OCCURRENCE: The most famous of these organisms is Corallium rubrum, which lives in the waters of the Mediterranean and, despite its name, provides not only red, but orange, pink, and white coral. Similar to this are Corallium elatius, C. japonicum, and C. secundum, which mainly live off the coasts of Japan, China, Indochina, the Philippines, and other archipelagos of the Indian and Pacific Oceans. Coral colonies occupy large areas especially in the Pacific, but also near the coast of South Africa, in the Red Sea, and to the east of Australia. These latter colonies, however, consist of madrepore, which has little in common with the corals used as ornaments.

GEMSTONE INFORMATION: Most of the coral used since antiquity as an ornamental material comes from the calcareous skeletons of colonies of marine organisms of the phylum Cnidaria, order Corgonacea, genus Corallium. Corals take a good polish. They also have a certain degree of elasticity and can be heated and bent into bangles. Thin branches were and still are polished, pierced, and threaded, unaltered, into necklaces. Larger pieces are cut into spherical or faceted necklace beads, pear shapes for pendant jewelry, or cabochons. It is also used for carved pieces and small figurines, in both oriental and western art styles. The most highly prized varieties of coral are those that are a uniform, strong bright red.

NAME: The name is derived from the Latin [corallium,] related to the Greek [korallion].

LEGEND and LORE: The oldest known findings of red coral date from the Mesopotamian civilization, i.e. from about 3000 BC. For centuries, this was the coral par excellence, and at the time of Pliny the Elder it was apparently much appreciated in India, even more than in Europe. Red coral has traditionally been used as a protection from the “evil eye” and as a cure for sterility. One of the Greek names for Coral was Gorgeia, from the tradition that blood dripped from the Head of Medea, which Perseus had deposited on some branches near the sea-shore; which blood, becoming hard, was taken by the Sea Nymphs, and planted in the sea.

MAGICAL PROPERTIES: Coral is associated with Venus, Isis and Water. It has been used as a form of protective magic for children for hundreds of years. Cunningham recommends it as a luck-attractor for living areas. Sailors use it as a protection from bad weather while at sea. Red-orange coral is one of the four element gemstones of the Pueblo Indians. It is one of the four colors used for the directions in the Hopi/Zuni Road of Life. Coral is considered a representative of the warm energy of the Sun, and the southern direction.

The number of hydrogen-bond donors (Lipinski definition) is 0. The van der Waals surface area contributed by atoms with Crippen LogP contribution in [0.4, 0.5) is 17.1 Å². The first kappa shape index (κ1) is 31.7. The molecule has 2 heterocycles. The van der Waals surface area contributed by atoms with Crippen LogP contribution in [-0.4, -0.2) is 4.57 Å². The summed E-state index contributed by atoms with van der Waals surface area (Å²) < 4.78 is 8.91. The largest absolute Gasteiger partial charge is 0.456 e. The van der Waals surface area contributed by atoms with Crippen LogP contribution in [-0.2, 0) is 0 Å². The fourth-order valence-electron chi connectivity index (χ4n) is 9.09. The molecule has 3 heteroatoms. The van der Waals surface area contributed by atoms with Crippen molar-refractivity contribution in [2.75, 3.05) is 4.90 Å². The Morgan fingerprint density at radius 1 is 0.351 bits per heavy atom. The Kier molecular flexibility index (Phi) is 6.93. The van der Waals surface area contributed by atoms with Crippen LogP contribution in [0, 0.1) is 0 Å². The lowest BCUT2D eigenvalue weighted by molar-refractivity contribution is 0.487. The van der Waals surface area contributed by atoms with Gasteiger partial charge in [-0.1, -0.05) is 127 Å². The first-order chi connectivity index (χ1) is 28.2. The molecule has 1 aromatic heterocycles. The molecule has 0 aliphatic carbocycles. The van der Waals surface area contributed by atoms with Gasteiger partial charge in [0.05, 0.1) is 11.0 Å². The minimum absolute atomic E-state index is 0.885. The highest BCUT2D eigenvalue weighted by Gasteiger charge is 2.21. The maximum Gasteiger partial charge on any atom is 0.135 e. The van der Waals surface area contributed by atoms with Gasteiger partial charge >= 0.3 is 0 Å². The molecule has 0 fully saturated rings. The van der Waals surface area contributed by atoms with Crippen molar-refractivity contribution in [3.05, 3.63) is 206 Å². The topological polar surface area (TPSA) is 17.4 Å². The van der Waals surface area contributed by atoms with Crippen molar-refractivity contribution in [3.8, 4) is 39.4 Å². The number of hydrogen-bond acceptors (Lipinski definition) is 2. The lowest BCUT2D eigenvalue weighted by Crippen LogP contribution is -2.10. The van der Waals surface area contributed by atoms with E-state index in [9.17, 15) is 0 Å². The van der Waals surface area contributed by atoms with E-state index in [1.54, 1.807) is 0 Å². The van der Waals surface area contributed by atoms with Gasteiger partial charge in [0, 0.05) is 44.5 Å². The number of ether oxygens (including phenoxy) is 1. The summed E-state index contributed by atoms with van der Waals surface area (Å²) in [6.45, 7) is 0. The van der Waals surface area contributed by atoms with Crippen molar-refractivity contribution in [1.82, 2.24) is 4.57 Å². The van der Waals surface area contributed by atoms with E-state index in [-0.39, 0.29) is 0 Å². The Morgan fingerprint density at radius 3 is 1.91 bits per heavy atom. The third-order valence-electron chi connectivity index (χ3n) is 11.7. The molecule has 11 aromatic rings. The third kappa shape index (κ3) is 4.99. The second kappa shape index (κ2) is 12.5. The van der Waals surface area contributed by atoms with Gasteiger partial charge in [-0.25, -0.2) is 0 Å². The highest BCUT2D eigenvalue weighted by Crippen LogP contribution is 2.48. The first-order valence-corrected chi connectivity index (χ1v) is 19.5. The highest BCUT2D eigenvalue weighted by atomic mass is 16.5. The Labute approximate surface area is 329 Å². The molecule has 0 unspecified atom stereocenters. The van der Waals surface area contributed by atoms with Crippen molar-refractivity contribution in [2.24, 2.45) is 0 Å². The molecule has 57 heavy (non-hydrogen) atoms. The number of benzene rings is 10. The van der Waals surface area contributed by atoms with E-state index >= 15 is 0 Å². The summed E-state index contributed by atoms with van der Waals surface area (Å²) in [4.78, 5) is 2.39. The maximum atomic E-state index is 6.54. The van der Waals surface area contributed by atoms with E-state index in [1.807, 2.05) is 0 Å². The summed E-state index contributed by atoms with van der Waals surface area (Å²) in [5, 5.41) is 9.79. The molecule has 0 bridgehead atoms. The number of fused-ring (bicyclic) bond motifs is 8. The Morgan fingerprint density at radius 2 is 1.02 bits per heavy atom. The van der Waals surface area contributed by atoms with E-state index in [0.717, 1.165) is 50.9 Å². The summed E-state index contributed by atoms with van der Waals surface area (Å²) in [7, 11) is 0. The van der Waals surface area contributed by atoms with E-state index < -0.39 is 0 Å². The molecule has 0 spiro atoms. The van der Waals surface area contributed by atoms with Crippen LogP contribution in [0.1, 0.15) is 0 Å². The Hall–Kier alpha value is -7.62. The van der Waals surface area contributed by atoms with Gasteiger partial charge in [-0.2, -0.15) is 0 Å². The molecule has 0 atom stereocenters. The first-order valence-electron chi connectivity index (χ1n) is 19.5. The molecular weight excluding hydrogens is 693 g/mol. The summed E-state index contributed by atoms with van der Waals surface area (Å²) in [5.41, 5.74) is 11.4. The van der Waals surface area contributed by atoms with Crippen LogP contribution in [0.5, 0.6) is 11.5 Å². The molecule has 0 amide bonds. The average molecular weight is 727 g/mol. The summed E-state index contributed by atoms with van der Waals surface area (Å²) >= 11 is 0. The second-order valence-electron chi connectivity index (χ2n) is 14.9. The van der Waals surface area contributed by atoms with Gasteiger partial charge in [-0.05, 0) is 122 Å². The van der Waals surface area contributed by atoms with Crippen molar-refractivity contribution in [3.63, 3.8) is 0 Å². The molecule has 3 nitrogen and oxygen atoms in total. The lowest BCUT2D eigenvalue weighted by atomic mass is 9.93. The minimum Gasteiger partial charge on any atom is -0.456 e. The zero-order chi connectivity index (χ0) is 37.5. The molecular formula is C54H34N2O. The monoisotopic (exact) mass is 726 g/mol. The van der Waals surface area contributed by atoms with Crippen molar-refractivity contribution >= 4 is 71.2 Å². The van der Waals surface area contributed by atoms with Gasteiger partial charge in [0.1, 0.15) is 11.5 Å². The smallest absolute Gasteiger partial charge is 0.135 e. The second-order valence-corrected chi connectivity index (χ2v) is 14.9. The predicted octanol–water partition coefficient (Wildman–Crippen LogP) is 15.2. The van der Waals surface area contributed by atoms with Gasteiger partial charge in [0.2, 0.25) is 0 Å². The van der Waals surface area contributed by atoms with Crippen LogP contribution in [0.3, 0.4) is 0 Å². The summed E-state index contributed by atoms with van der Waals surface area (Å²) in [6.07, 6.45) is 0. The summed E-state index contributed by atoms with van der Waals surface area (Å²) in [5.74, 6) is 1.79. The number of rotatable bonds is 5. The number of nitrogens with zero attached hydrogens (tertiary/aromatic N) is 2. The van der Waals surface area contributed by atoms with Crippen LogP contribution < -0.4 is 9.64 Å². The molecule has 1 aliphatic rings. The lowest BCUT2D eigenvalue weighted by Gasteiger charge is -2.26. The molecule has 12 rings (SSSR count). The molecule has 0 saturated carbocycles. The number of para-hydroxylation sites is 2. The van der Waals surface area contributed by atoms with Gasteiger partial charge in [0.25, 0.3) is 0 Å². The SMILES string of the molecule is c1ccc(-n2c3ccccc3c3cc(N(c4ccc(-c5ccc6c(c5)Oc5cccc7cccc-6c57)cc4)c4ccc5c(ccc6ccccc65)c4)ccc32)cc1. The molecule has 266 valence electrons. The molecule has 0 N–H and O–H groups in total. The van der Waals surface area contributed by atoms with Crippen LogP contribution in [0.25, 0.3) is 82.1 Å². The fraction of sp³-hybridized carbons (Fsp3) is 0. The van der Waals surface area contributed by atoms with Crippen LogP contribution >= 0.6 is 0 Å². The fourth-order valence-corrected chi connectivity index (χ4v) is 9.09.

HEALING: Coral’s healing properties are mostly associated with Women, young children and the elderly. For women it is said to increase fertility and regulate menstruation. For young children, it is recommended to ease teething and to prevent epilepsy. For the elderly, it is used as a cure for arthritis.

Gemstone of the Day for August 21 is CORAL

Coral

SCIENTIFIC INFORMATION: CaCo3, or calcium carbonate in the form of calcite,
is the main constituent of calcareous corals; minor constituents are MgCo3, or
magnesium carbonate and proteinaceous organic substances, which act as
binding agents. At 2.5 to 4, the hardness is slightly higher than that of
calcite. The skeletons of corals vary in color: from bright to dark red,
slightly orange-red, pink and white.

ENVIRONMENT: In all cases, coral consists of the branching skeletons of
animals which live in colonies planted on the seabed at depths varying from tens
to hundreds of meters. They are typical of warmish to very warm seas.
OCCURENCE: The most famous of these organisms is Corallium rubrum, which
lives in the waters of the Mediterranean and, despite its name, provides not